LONDON (Sputnik) - The UK’s National Health Service (NHS) is likely to struggle with managing the surge in patients who will test positive for the coronavirus disease (COVID-19), given that the institution has suffered during a decade of austerity characterized by overcapacity, staff shortages, and government inaction, co-chair of the Keep Our NHS Public (KONP) non-profit organization Dr John Puntis said on Friday.
"The NHS is not in such a good position as it could have been, so one would say over the last ten years it's been hit by austerity and there are some very clear indications of that in terms of there being 17,000 fewer hospital beds, 100,000 staff vacancies and 40,000 fewer nurses. There hasn't been the investment there should have been," Puntis said.
The KONP co-chair went on to argue that staff within the health service had become increasingly anxious about their own vulnerability to COVID-19, claiming there was an immediate need to ensure that health sector workers receive protective clothing. If that was not done, he said, the already evident strain on the NHS would only get worse, ultimately compounding the issue as the UK struggles to deal with the outbreak.
"The NHS, before the virus even, all the performance figures show deterioration in terms of A&E [Accident and Emergency] targets, waiting lists, trolley waits in A&E … they all get worse, and that reflects the relatively poor state of affairs. Staff are panicking about risk because of inadequate provision of protective clothing. If we don't protect front line health workers, including ambulance staff and paramedics, if they get sick that compounds the strain on the service very considerably," Puntis stated.
Previous government proposals to pay private manufacturers to construct additional ventilators for intensive care units were also questioned, given it would necessarily involve companies employing staff and resources that had previously not been used to produce medical equipment.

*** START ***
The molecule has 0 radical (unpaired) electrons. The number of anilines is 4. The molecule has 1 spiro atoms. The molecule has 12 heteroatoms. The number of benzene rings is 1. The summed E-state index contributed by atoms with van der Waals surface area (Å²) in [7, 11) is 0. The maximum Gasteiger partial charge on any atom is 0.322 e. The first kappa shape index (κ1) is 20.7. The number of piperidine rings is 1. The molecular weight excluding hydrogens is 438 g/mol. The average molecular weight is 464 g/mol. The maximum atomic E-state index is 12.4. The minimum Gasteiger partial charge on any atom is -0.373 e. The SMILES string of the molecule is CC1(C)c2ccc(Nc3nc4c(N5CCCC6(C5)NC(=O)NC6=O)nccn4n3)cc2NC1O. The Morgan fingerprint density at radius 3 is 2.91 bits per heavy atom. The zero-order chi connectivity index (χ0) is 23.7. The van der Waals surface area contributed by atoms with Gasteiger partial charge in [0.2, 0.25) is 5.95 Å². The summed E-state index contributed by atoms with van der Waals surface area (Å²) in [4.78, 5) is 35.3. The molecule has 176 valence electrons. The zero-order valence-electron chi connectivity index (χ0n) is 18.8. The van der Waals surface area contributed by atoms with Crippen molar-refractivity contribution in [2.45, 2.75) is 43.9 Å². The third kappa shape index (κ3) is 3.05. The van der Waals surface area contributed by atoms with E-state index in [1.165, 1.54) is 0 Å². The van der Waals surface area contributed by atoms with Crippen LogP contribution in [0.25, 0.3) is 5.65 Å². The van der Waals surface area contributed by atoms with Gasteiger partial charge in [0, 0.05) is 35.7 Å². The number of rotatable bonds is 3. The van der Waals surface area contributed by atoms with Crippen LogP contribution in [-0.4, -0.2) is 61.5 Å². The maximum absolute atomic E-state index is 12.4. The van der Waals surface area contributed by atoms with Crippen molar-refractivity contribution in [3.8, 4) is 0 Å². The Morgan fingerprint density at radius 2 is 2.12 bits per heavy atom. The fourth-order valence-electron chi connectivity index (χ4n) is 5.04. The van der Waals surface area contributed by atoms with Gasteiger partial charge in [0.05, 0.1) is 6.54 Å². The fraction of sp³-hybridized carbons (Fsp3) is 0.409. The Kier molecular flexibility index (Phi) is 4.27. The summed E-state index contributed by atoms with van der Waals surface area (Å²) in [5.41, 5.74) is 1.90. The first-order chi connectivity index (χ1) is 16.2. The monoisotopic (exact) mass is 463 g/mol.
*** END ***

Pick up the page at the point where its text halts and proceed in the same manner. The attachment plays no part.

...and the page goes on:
A spokesman for Prime Minister Boris Johnson had claimed earlier this week that the prime minister would be speaking to British manufacturers about the possibility of creating additional ventilators for the NHS, with Honda and Vauxhall having allegedly been asked to help.
Such policies would not necessarily be as simple as they appear, Puntis claimed, especially as the NHS was already undermanned in terms of properly trained staff with experience in operating the kind of equipment now needed.
"Getting more ventilators is only part of the solution. The flippant remark is that we get more ventilators and train doctors on how to use them ... this is the point where you need properly trained nursing staff. Although they have put the invitation out to manufacturing to switch to producing ventilators, it's been pointed out that medical equipment has to be made to very high standards so it's not necessarily that simple," he argued.
The NHS also faces severe overcapacity issues, evident after a letter from NHS England chief executive Simon Stevens was made public on Tuesday. Stevens called on hospitals to cancel all non-urgent surgeries for three months from April 15, in order to free up approximately 30,000 beds for potential COVID-19 patients.
"The other thing is that bed occupancy in the NHS has been running at over 95 percent and normally intensive care is pretty full too, so it's not like there's a lot of empty space just waiting for patients to come in," Puntis stated.
The NHS, itself always a hot topic at election time, has come under ever-increasing scrutiny following the emergence of the coronavirus disease in the UK. Campaigners and opposition politicians have persistently criticized the government over what they see as a persistent inability to handle the UK's health needs, a point demonstrated by a glaring bed shortage that has already seen the loss of some 17,000 hospital beds ever since the Conservative Party regained office in 2010.
Such capacity issues alongside a reduction in staffing levels would appear to indicate that the UK remains ill-equipped to deal with COVID-19 in the event it continues to spread, a sentiment shared by Puntis who stated that the current situation in the UK was already a crisis.
"Everyone accepts we're now in a crisis because of this new disease that's quite a lot more virulent than seasonal influenza. It's much bigger than that. It's already having an extraordinary, devastating effect on public life," the non-profit co-chair stated.
As of Thursday, a total of 137 people are believed to have died after contracting COVID-19 in the UK, with the government rushing to fast track emergency legislation to contain any further spread, including measures to close schools, grant police additional powers to detain those suspected of carrying the disease and restrict or outright ban public gatherings.